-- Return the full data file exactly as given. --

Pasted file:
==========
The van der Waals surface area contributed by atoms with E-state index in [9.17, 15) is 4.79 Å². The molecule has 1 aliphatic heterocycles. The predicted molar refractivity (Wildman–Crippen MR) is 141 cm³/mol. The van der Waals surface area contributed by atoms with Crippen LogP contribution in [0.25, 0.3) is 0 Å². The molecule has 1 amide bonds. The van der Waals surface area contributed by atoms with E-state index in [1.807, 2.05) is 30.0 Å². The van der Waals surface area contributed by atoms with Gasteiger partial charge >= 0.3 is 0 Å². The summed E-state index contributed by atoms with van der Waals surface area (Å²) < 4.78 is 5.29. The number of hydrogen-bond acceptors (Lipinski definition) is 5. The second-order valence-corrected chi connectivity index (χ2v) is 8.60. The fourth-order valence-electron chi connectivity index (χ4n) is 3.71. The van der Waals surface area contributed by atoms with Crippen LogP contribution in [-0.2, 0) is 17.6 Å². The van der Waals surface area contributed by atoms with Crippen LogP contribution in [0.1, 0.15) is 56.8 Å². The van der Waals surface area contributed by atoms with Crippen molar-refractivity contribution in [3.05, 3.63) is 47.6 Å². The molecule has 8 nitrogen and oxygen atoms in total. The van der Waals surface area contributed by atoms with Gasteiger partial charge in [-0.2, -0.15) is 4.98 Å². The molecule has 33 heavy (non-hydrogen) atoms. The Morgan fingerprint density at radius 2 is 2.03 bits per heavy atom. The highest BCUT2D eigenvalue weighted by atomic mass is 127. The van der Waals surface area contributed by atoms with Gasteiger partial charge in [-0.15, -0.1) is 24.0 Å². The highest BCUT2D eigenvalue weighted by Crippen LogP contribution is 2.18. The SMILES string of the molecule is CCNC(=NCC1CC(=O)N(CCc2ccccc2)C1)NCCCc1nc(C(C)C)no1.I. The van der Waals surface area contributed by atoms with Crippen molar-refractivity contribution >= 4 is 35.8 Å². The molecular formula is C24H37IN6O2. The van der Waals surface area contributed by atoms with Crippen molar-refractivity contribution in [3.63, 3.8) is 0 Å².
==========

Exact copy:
The van der Waals surface area contributed by atoms with E-state index in [9.17, 15) is 4.79 Å². The molecule has 1 aliphatic heterocycles. The predicted molar refractivity (Wildman–Crippen MR) is 141 cm³/mol. The van der Waals surface area contributed by atoms with Crippen LogP contribution in [0.25, 0.3) is 0 Å². The molecule has 1 amide bonds. The van der Waals surface area contributed by atoms with E-state index in [1.807, 2.05) is 30.0 Å². The van der Waals surface area contributed by atoms with Gasteiger partial charge >= 0.3 is 0 Å². The summed E-state index contributed by atoms with van der Waals surface area (Å²) < 4.78 is 5.29. The number of hydrogen-bond acceptors (Lipinski definition) is 5. The second-order valence-corrected chi connectivity index (χ2v) is 8.60. The fourth-order valence-electron chi connectivity index (χ4n) is 3.71. The van der Waals surface area contributed by atoms with Crippen LogP contribution in [-0.2, 0) is 17.6 Å². The van der Waals surface area contributed by atoms with Crippen LogP contribution in [0.1, 0.15) is 56.8 Å². The van der Waals surface area contributed by atoms with Crippen molar-refractivity contribution in [3.05, 3.63) is 47.6 Å². The molecule has 8 nitrogen and oxygen atoms in total. The van der Waals surface area contributed by atoms with Gasteiger partial charge in [-0.2, -0.15) is 4.98 Å². The molecule has 33 heavy (non-hydrogen) atoms. The Morgan fingerprint density at radius 2 is 2.03 bits per heavy atom. The highest BCUT2D eigenvalue weighted by atomic mass is 127. The van der Waals surface area contributed by atoms with Gasteiger partial charge in [-0.15, -0.1) is 24.0 Å². The highest BCUT2D eigenvalue weighted by Crippen LogP contribution is 2.18. The SMILES string of the molecule is CCNC(=NCC1CC(=O)N(CCc2ccccc2)C1)NCCCc1nc(C(C)C)no1.I. The van der Waals surface area contributed by atoms with Crippen molar-refractivity contribution >= 4 is 35.8 Å². The molecular formula is C24H37IN6O2. The van der Waals surface area contributed by atoms with Crippen molar-refractivity contribution in [3.63, 3.8) is 0 Å².